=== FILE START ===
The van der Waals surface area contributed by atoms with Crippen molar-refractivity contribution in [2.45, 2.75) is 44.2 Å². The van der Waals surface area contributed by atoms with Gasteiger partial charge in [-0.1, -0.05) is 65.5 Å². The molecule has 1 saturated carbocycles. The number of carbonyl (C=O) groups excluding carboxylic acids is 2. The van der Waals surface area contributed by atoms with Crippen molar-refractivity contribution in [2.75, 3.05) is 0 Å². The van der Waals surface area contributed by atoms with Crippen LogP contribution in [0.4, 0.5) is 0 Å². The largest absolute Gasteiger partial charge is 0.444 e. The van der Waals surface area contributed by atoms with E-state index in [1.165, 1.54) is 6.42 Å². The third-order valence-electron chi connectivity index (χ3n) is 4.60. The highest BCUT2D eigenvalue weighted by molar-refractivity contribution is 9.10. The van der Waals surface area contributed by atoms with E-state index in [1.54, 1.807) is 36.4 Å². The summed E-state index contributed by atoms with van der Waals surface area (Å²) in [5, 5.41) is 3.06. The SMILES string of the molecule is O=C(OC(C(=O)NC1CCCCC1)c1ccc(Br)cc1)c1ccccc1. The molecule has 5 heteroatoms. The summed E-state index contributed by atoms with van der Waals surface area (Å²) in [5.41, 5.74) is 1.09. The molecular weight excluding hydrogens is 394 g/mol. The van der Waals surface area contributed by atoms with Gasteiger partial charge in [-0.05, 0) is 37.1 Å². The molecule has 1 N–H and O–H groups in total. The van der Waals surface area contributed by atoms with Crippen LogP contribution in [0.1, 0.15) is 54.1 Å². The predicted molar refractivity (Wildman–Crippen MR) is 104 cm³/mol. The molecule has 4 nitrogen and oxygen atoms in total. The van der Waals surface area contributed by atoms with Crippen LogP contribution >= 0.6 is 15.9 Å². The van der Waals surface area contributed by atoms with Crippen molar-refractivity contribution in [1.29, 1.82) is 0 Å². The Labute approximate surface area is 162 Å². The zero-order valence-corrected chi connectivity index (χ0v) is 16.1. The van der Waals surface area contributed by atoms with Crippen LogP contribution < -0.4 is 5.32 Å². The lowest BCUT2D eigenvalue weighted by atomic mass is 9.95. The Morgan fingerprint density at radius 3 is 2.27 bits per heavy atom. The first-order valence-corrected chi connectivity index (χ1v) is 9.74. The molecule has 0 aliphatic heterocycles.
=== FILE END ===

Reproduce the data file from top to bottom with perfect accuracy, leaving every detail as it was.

The van der Waals surface area contributed by atoms with Crippen molar-refractivity contribution in [2.45, 2.75) is 44.2 Å². The van der Waals surface area contributed by atoms with Gasteiger partial charge in [-0.1, -0.05) is 65.5 Å². The molecule has 1 saturated carbocycles. The number of carbonyl (C=O) groups excluding carboxylic acids is 2. The van der Waals surface area contributed by atoms with Crippen molar-refractivity contribution in [2.75, 3.05) is 0 Å². The van der Waals surface area contributed by atoms with Crippen LogP contribution in [0.4, 0.5) is 0 Å². The largest absolute Gasteiger partial charge is 0.444 e. The van der Waals surface area contributed by atoms with E-state index in [1.165, 1.54) is 6.42 Å². The third-order valence-electron chi connectivity index (χ3n) is 4.60. The highest BCUT2D eigenvalue weighted by molar-refractivity contribution is 9.10. The van der Waals surface area contributed by atoms with E-state index in [1.54, 1.807) is 36.4 Å². The summed E-state index contributed by atoms with van der Waals surface area (Å²) in [5, 5.41) is 3.06. The SMILES string of the molecule is O=C(OC(C(=O)NC1CCCCC1)c1ccc(Br)cc1)c1ccccc1. The molecule has 5 heteroatoms. The summed E-state index contributed by atoms with van der Waals surface area (Å²) in [5.41, 5.74) is 1.09. The molecular weight excluding hydrogens is 394 g/mol. The van der Waals surface area contributed by atoms with Gasteiger partial charge in [-0.05, 0) is 37.1 Å². The molecule has 1 N–H and O–H groups in total. The van der Waals surface area contributed by atoms with Crippen LogP contribution in [0.1, 0.15) is 54.1 Å². The predicted molar refractivity (Wildman–Crippen MR) is 104 cm³/mol. The molecule has 4 nitrogen and oxygen atoms in total. The van der Waals surface area contributed by atoms with Crippen LogP contribution >= 0.6 is 15.9 Å². The van der Waals surface area contributed by atoms with Crippen molar-refractivity contribution in [1.29, 1.82) is 0 Å². The Labute approximate surface area is 162 Å². The zero-order valence-corrected chi connectivity index (χ0v) is 16.1. The van der Waals surface area contributed by atoms with Crippen LogP contribution < -0.4 is 5.32 Å². The lowest BCUT2D eigenvalue weighted by atomic mass is 9.95. The Morgan fingerprint density at radius 3 is 2.27 bits per heavy atom. The first-order valence-corrected chi connectivity index (χ1v) is 9.74. The molecule has 0 aliphatic heterocycles.